Not surprisingly, no one in the HR/Talent community is talking about a major study released by the Marines last week that shows all male combat units perform better than mixed male and female combat units. More from Time:
The results of study speak to the dangers of the Golem effect. Research has shown that when less is expected of a specific group, less is exactly what they will achieve. For decades, women in the Marine Corps have been subject to lower performance standards, starting at recruit training. The passive acceptance of second-rate results for women flies in the face of the mythical characterization of the Marine Corps as the most elite of all of the services.
Although female recruits have historically underperformed in every quantifiable category at boot camp, the Marine Corps has never acknowledged this to be a fundamental obstacle to the success and credibility of female Marines. Ultimately, the impact of lowered expectations for female performance at boot camp were reflected across the spectrum of the study’s results.
A Marine Corps mantra is “Every Marine a rifleman.” However, until last year, female recruits achieved an initial qualification rate on the rifle range between 68% and 72%, compared to male averages between 85% and 93%. It became normal for up to a third of every cohort of female recruits to require remediation on the rifle range or be recycled in training.
So, does this have workplace application?
I think it does speak to the lowering selection standards amongst different groups of people you have coming into your organization. It also speaks to the concept of Inclusion and what importance your organization puts on Inclusion for your success. The results of the Marine’s study is not surprising. They lowered standards for female recruits, continued to lower standards through training, then measured them against all male units which had higher standards. The mixed groups would almost always fail under these circumstances.
It’s also not surprising that in a combat setting inclusive groups would perform lower than exclusive groups. Combat units thrive when they act as one, not independent. Inclusion doesn’t help this concept, it hinders it. You will find the same thing in manufacturing environments, call centers, etc.
Inclusion doesn’t make every workplace environment perform better. In some workplaces, increased inclusion will actually bring down overall performance.
The larger issue with the Marine study, though, is that the Marines lowered incoming standards for females, which ultimately led to lower performance in the mixed groups. More from Marine Lieutenant Colonel, Kate Germano:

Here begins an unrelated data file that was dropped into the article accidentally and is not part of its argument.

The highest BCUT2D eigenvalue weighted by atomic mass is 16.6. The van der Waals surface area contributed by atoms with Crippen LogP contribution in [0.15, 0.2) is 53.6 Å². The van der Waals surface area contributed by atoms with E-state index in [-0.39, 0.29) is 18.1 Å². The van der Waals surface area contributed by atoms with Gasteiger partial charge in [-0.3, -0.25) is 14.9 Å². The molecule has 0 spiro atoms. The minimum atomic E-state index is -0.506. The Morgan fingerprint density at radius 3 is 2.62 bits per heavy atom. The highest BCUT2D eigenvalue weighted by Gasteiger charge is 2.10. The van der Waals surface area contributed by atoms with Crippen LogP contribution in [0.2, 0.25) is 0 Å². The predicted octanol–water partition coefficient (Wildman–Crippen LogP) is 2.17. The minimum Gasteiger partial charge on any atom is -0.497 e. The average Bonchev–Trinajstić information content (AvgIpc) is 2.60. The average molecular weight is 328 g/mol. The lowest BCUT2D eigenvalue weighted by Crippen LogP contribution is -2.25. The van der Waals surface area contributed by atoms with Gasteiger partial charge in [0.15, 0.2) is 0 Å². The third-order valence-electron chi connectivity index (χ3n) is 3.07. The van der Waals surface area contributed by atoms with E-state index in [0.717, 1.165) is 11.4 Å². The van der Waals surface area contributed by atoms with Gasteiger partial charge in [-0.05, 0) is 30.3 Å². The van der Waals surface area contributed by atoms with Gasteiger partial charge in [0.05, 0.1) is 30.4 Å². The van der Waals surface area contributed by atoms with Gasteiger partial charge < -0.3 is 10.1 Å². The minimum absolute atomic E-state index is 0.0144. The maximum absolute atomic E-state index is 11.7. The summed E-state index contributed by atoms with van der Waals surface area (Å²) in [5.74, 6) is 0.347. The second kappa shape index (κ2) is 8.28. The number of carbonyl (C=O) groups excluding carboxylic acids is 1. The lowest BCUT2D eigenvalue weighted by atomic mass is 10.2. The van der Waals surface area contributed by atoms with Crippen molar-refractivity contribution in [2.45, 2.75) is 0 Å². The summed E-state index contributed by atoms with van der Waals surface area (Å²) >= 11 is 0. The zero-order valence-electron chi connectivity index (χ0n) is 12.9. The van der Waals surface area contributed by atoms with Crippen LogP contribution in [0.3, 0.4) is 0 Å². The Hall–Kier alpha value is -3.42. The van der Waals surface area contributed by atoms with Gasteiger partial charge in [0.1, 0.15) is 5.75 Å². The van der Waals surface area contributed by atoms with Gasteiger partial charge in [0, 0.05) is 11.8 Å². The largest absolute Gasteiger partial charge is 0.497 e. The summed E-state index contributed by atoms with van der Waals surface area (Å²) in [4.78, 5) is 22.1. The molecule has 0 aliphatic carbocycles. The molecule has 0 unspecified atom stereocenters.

“The gender normed physical fitness test allows women to settle for mediocrity while their male peers are held to more stringent standards including dead-hang pull ups and a faster three-mile run requirement. Considering these disparities, it should not be a surprise that men would outperform the women in the study, nor should the female lower extremity injury rate be considered startling.
The Marine Corps force integration plan summary touts the fact that the recruiting force has seen a 4.5% increase in female enlistments since 2008. But does an increase of women in the Marine Corps really equate to talent management if the women are simply expected to do less? No matter how many women there are in the Marine Corps, if low expectations for performance are maintained, women will never measure up to their male counterparts in any capacity, much less the field of infantry.”
I’m wondering how many HR & Talent Pros are facing something similar in their own workplaces. With the push to make all workplaces more inclusive, regardless of the results, I tend to believe there are probably more, but few willing to go as public as the Marine Corp did in this study!
Don’t confuse this issue. This isn’t male vs. female. This is a false belief that all environments perform better by being inclusive, which isn’t the case. Especially, if you’re going to hold the inclusive group to lower standards!
I’m glad you wrote this, Tim.
In my mind, inclusion is about inviting/wanting a diverse set of people on the team. It is not about lowering standards once those individuals are there.
Of course, it’s also important to ensure that you’re holding everyone to the right standards. Not being a military person, I have no idea whether rifle accuracy is the correct gauge for assessing Marine performance. If it is, then the standards should be consistent for all. If that’s a “nice to have” then perhaps the standards can be altered. It’s like the difference between requiring an MD for a physician (absolute no-brainer) and a marketing degree for a marketing position (very nice to have, but experience can be a strong substitute).
I hope they’re reporting on metrics that actually reflect their true performance, and not “nice to haves” which will lead some to think that the military should not be inclusive.